Hiking on Martha's Vineyard Beaches
There are a number of beaches that are not suitable for a beach day, but offer exceptional views, interesting geology, and shore fishing access, making for great hiking destinations. Much of the land on Martha's Vineyard is protected land with hundreds of miles of hiking trails. Sheriff's Meadow, The Trustees, and the Land Bank manage many of the island's trails. A fantastic resource for finding and navigating the many trails on-Island is the TrailsMV app. Some of our favorite hiking trails that also offer beach access include Menemsha Hills, Great Rock Bight Preserve and Cedar Tree Neck Sanctuary.
Martha's Vineyard Beach Access
If there's one thing we can tell you about accessing Martha's Vineyard beaches in the summer, it's get there early. Things are pretty relaxed on Martha's Vineyard, and things wind down fairly early in the towns at night. This makes for a lot of early birds so expect beach parking to be limited after 10 AM just about anywhere you go in season. Don't get discouraged if you can't find a spot right away, there is plenty to do on the island, and you can always check back in a bit, as people come and go all day long.
One important thing to remember before planning your trip to the beach on Martha's Vineyard is, not all beaches are public. There are a handful of “town” beaches, which simply means you must be a town resident and have a pass to access these beaches. These beaches include:
- Philbin Beach (Aquinnah)
- Lucy Vincent Beach (Chilmark)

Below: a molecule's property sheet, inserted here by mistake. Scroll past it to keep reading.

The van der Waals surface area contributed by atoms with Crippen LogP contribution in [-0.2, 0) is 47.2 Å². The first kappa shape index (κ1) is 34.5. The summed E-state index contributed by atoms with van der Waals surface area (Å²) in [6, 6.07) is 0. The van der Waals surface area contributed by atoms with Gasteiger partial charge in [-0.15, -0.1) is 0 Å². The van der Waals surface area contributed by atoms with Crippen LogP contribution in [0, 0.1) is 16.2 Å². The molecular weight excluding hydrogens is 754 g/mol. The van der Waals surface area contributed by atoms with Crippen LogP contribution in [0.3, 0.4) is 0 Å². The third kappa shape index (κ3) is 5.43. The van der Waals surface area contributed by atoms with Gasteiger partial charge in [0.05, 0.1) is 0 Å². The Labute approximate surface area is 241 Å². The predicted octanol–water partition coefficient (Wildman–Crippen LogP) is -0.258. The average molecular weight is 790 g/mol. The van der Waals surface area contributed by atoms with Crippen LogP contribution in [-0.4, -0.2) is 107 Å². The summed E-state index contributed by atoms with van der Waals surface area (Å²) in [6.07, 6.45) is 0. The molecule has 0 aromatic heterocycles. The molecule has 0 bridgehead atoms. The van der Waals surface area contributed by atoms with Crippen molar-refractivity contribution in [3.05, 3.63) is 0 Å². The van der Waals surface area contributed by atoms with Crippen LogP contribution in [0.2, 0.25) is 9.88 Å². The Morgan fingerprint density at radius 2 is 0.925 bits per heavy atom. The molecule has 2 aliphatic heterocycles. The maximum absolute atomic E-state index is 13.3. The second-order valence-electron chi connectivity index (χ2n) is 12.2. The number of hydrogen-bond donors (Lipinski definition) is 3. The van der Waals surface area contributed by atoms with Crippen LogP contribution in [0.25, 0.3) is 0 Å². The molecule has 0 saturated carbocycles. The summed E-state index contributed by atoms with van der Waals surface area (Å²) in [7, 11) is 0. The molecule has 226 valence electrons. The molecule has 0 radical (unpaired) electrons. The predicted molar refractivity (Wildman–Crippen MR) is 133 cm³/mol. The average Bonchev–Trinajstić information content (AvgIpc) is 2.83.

- Squibnocket Beach (Chilmark)
- Lambert's Cove Beach (West Tisbury)
These are all great beaches, some of our best in fact, and many rentals in these towns come with beach passes. Note that even if you have a beach pass you are not guaranteed a spot at the beach. Parking at all is limited and even passholders can be turned away due to capacity restraints.
In the summer season these beaches are staffed with lifeguards as well as parking lot attendants to ensure compliance during the season. If you are on the island in the winter, you can enjoy a stroll on almost any of the Island's beaches, and that alone is enough of a reason to plan a Martha's Vineyard winter getaway.
It's also important to note that many of the Trustees' managed beaches require permits, or may have closures because of erosion, or migratory birds. If you are visiting a Trustees property, it is always wise to check the Trustees' website, as well as their social media for current conditions and information.
Martha's Vineyard Beach Amenities
Many of the beaches on the island offer very limited facilities if there are any at all. There has been considerable effort over the years to maintain the rural character of the island. This only adds to the beauty of the place, and many people are seeking desolate beaches, but it can leave you feeling a bit stranded if you are not prepared.
Be sure to pack plenty of sunblock, snacks, water, and anything else you may need throughout your day. There are plenty of options in the down-island towns to stock up on supplies before you head to the beach, but options become more limited up-island and also on Chappaquiddick. Additionally most island beaches are carry-in carry-out so be prepared to take all of your trash and belongings with you, to help ensure the beauty of Martha's Vineyard beaches for generations to come.